29. Apocrine Sweat Glands
    • large coiled tubular glands that open into hair follicles rather than directly onto the skin surface
    • found mainly in the axilla (armpit) & genitals
    • less numerous than eccrine glands
    • apocrine glands can store their secretion, & various hormonal/neural stimuli will cause them to secrete
  30. What is the likely primary functions of apocrine glands?
    • to produce pheromones
    • they become active at puberty
    • mode of secretion = eccrine and apocrine (the secretory product as well as a portion of the cells themselves is released)
  31. Which is apocrine and which is eccrine?
    • left: apocrine - larger lumen for sweat storage
    • right: eccrine - smaller lumen, no storage
  32. Sebaceous Glands
    • glands found all over the body EXCEPT at palms & soles that secrete sebum, which serves a natural lubricant of the hair and surface of the skin (contains TAGs, FAs, & cholesterol)
    • sebaceous glands discharge contents via a SINGLE duct into the lumen of hair follicles
    • mode of secretion = holocrine (entire cell & its product is released)
  33. Where do sebaceous glands secrete sebum directly onto the skin surface?
    • fordyce spots (penis bumps)
    • lip vermillion border
  34. Acne
    • caused when sebum production (puberty) exceeds the capacity of the short ducts to drain the glands
    • can become colonized by surface bacteria
    • while bacterium is a normal component found in healthy skin, prolonged colonization of sebaceous glands results in the release of lytic enzymes and damages gland & ducts
  35. Hairs
    dead epithelial fibers composed of cross-linked keratin that is harder than that found on the skin, owing in part to the use of trichohyalin rather than filaggrin to bind tonofilaments into tonofibrils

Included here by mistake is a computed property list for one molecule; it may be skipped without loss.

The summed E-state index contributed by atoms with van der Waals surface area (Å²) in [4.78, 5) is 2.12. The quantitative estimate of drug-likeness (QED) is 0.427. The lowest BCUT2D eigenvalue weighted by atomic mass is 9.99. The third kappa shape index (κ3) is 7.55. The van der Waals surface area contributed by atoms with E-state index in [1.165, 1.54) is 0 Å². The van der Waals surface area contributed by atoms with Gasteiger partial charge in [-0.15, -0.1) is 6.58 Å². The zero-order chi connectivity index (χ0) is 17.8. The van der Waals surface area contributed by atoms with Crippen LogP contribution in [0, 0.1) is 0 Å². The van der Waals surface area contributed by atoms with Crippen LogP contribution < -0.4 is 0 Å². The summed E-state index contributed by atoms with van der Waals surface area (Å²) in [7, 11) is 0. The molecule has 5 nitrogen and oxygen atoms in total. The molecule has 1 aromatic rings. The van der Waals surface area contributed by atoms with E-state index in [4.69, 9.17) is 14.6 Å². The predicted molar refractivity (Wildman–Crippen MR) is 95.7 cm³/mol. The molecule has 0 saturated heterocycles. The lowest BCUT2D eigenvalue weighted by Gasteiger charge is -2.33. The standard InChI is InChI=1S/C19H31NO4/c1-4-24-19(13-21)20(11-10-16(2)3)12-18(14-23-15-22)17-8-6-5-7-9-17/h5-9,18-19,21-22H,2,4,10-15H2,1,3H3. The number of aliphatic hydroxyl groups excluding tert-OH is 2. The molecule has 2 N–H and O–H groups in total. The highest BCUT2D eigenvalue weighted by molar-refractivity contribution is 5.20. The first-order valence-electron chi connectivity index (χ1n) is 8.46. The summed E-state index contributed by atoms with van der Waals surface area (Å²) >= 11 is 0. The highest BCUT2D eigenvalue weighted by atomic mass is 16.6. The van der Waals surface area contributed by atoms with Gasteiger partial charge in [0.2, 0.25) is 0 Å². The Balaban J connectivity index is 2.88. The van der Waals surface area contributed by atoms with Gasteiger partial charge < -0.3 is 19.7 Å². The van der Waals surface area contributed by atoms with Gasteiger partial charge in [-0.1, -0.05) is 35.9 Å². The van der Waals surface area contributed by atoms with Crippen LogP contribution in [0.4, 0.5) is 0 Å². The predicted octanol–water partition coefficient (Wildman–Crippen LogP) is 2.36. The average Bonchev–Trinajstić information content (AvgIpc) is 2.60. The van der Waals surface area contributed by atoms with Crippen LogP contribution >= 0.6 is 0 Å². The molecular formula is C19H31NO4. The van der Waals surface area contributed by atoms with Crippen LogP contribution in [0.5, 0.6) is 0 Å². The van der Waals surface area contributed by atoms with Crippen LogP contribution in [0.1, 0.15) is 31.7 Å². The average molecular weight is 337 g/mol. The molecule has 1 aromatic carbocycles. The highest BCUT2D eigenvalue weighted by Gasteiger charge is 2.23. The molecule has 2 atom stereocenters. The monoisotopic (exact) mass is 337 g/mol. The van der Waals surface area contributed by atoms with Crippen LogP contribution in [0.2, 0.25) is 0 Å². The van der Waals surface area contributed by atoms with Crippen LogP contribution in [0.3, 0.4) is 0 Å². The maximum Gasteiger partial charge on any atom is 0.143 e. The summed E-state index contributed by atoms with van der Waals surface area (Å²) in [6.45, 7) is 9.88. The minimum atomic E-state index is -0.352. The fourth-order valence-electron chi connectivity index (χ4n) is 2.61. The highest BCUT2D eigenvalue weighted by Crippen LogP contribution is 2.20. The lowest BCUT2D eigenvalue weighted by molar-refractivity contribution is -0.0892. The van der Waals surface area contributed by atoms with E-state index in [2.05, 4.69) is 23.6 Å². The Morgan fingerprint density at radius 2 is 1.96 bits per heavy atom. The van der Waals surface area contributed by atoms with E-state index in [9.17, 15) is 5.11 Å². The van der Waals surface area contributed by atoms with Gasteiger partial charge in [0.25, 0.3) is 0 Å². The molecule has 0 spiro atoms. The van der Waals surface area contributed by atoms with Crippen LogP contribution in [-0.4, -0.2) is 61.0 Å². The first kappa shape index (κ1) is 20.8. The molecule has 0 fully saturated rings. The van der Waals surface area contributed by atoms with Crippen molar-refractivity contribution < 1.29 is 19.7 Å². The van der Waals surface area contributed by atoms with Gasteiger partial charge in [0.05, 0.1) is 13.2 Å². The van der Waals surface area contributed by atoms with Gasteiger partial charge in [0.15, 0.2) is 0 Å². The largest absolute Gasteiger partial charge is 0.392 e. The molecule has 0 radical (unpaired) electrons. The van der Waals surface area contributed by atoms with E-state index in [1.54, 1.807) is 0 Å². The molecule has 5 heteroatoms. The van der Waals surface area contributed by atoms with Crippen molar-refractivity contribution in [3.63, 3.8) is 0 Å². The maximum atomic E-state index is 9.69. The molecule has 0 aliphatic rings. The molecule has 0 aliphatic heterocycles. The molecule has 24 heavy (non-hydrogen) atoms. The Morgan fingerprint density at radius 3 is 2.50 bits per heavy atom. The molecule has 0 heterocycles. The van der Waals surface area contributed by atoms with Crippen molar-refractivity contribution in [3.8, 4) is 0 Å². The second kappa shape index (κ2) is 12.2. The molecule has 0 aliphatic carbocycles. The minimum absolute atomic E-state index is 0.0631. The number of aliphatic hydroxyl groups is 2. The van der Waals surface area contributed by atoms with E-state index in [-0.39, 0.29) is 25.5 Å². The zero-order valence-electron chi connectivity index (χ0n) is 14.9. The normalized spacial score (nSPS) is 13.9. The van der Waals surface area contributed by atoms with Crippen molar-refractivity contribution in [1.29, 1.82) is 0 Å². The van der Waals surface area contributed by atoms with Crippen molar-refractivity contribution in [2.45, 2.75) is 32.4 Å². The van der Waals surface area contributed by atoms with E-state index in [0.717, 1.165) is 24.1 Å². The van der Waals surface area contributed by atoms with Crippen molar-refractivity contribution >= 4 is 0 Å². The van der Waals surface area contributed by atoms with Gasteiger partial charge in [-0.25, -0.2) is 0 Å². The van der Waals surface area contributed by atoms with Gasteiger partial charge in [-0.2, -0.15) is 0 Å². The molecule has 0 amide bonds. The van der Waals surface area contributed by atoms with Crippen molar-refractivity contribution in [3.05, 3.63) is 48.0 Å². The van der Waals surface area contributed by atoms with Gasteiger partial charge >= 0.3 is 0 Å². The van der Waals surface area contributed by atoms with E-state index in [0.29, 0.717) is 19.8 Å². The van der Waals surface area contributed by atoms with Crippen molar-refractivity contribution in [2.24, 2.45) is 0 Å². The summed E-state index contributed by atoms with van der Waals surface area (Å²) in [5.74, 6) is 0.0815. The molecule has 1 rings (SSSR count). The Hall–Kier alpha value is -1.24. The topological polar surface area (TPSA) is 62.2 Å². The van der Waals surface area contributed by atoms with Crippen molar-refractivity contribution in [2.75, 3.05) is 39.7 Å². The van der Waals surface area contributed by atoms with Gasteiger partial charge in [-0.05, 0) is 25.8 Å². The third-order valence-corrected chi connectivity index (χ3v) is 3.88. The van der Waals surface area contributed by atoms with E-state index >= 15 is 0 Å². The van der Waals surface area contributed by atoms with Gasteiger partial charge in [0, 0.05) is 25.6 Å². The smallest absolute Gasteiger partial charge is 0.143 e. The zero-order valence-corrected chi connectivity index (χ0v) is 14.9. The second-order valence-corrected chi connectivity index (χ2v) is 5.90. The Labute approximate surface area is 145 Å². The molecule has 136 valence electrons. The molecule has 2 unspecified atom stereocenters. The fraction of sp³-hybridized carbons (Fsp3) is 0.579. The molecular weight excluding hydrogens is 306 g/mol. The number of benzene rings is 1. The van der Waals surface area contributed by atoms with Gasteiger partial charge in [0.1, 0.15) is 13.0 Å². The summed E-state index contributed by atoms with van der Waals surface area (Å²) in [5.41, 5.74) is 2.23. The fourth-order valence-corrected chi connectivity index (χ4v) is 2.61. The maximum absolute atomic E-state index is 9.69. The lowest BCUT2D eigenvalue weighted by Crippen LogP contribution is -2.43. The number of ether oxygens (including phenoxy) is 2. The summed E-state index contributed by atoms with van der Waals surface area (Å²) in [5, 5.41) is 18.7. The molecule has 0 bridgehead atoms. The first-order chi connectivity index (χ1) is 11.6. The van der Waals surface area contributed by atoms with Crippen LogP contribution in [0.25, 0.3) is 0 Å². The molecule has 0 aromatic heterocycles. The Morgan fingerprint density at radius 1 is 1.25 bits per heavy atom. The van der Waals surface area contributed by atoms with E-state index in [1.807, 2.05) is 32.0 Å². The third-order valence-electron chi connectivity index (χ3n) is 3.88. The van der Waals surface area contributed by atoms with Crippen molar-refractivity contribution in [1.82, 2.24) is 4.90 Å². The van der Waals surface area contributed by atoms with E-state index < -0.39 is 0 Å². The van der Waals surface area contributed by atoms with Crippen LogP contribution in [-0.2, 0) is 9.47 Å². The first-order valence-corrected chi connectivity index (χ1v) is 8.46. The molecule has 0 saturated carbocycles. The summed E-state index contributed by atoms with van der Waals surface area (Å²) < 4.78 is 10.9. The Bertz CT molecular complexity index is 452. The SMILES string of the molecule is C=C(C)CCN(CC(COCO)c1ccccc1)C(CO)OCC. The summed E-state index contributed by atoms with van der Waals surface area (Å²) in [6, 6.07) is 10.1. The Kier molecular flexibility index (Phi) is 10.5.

36. What are the three parts of hair?
    • 1. shaft: part projecting from the skin surface
    • 2. root: the portion embedded in the skin
    • 3. follicle: the tubular invagination of the epidermis
  37. What time of muscle do most hairs have associated with their follicles?
    • smooth muscle (arrector pili)
    • contraction causes the hairs to become erect (goose bumps)
    • arrector pili are absent in axilla, groin, eyelashes & eyebrows
  38. What are the 3 phases of hair growth?
    • 1. anagen (a growth phase that may last for years)
    • 2. catagen (a follicular regression stage which lasts weeks)
    • 3. telogen, (a resting period lasting a few months).
  39. What is responsible for the perception of touch, temperature, pressure and pain?
    • free nerve endings abundant in the epidermis
    • skin at every part of the body functions as a sensory receptor
  40. Meissners corpuscles
    • rapidly adapting sensitive organs found in dermal papillae that confer high discrimination
    • they stop firing after continued stimulation --> why we soon become unaware of the clothes touching our skin
    • used for tasks such as reading braille
  41. Pacinian corpuscles
    rapidly adapting sensory organs that respond to deep touch pressures (massage) found in the deep dermis and hypodermis
    • stratum spinosum
    • rail roads between cells --> desmosome connections between cells
  42. keratohyalin
  43. Langerhan's cells contain Birbeck granules (function unknown)
    • eccrine gland
    • dark = ducts (stratified cuboidal)
    • light = gland
    • thin surrounding gland = myoepithelium
    • clear bubble = sebaceous gland
    • thin pink line =¬†smooth muscle (arrector pili)

    all next to hair bulb/follicle